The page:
Operators and investors need stability and clarity (particularly in terms of taxation and licence terms) in order to finance the huge investment needed to extend coverage to remote areas and to meet the growing demand for higher speed connectivity in the coming years. State intervention to build or manage networks is not a substitute for private sector owned and managed networks.

How is mobile contributing to economies in Africa? Which country/region is reaping the biggest economic benefits of mobile in Africa?

The economic contribution from the mobile industry is driven by rising penetration rates and investment by mobile operators. The emerging trend towards smartphones and other more advanced devices, combined with increasing mobile broadband coverage, has had an additional impact on the economy of the region. The mobile industry already makes a significant contribution to economic growth and job creation across Sub-Saharan Africa, accounting for a greater proportion of GDP than in any other region across the globe.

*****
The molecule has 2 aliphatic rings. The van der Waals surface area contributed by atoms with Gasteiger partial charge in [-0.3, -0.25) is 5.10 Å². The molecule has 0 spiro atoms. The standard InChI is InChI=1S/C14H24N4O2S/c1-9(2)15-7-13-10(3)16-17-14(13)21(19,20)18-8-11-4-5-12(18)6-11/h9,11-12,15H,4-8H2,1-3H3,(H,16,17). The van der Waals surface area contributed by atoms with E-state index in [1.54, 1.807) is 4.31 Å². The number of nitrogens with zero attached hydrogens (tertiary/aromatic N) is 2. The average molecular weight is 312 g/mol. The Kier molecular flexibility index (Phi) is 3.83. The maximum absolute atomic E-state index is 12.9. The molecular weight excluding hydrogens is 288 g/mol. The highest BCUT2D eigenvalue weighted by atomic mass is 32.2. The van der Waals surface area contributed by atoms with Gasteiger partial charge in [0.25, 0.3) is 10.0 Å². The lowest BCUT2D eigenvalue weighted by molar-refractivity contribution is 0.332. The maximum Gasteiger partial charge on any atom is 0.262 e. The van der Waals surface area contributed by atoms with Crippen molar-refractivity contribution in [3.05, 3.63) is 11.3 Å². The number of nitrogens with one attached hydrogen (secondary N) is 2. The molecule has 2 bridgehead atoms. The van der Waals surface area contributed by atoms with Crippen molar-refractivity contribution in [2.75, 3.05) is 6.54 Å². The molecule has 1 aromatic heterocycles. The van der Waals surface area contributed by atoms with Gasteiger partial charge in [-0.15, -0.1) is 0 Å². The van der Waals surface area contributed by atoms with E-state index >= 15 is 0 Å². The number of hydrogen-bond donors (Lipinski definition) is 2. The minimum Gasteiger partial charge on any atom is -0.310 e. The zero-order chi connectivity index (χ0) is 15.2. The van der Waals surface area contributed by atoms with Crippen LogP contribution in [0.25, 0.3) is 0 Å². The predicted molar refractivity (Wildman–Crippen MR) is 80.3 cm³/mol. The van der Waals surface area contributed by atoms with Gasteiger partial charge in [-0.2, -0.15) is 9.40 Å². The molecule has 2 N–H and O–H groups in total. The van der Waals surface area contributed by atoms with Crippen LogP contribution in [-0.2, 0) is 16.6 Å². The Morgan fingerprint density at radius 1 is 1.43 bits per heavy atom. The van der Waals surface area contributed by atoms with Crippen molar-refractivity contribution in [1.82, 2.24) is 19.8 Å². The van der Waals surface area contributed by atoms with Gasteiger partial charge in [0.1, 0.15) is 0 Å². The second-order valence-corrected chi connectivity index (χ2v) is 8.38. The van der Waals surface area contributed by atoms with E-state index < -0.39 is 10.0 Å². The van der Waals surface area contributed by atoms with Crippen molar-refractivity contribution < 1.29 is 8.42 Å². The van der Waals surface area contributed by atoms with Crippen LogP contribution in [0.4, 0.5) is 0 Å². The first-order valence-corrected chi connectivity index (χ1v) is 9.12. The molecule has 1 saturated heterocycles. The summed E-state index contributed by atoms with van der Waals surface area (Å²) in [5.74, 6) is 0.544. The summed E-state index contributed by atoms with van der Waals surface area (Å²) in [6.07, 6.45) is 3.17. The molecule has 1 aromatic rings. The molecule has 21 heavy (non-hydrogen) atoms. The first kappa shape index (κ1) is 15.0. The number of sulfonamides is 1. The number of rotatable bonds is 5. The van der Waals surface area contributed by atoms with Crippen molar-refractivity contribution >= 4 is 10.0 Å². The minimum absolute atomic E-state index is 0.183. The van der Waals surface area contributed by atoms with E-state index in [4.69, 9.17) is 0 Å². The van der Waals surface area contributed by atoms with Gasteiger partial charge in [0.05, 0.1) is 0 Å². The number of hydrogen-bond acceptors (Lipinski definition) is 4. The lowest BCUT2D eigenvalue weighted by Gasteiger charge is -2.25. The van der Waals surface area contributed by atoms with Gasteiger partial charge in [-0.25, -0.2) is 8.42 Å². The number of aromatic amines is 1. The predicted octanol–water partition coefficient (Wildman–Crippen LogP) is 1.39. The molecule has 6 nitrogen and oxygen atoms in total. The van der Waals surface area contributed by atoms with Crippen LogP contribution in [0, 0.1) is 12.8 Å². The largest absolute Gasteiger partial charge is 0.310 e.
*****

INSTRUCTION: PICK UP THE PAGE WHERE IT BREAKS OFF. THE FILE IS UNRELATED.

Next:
In 2012 the broader mobile ecosystem contributed over six per cent to GDP in Sub-Saharan Africa, a figure that is forecast to rise to over eight per cent by 2020.

 This is well ahead of comparable figures in other parts of the world, for example 4.9 per cent in Asia Pacific and 3.7 per cent in Latin America. In addition, the industry directly supports over 3.3 million jobs across Sub-Saharan Africa, while contributing US $21 billion to public funding through taxation in 2012.

 Broader economic analysis indicates that an overall acceleration in mobile broadband adoption (with mobile broadband penetration reaching 32 per cent by 2020) would amplify the impact of mobile broadband across Sub-Saharan Africa between 2015 and 2020, with projected GDP increases up to US $197 billion and the potential creation of approximately 16 million additional jobs (across a variety of sectors) within the region.

How is mobile changing the focus of connectivity in Africa?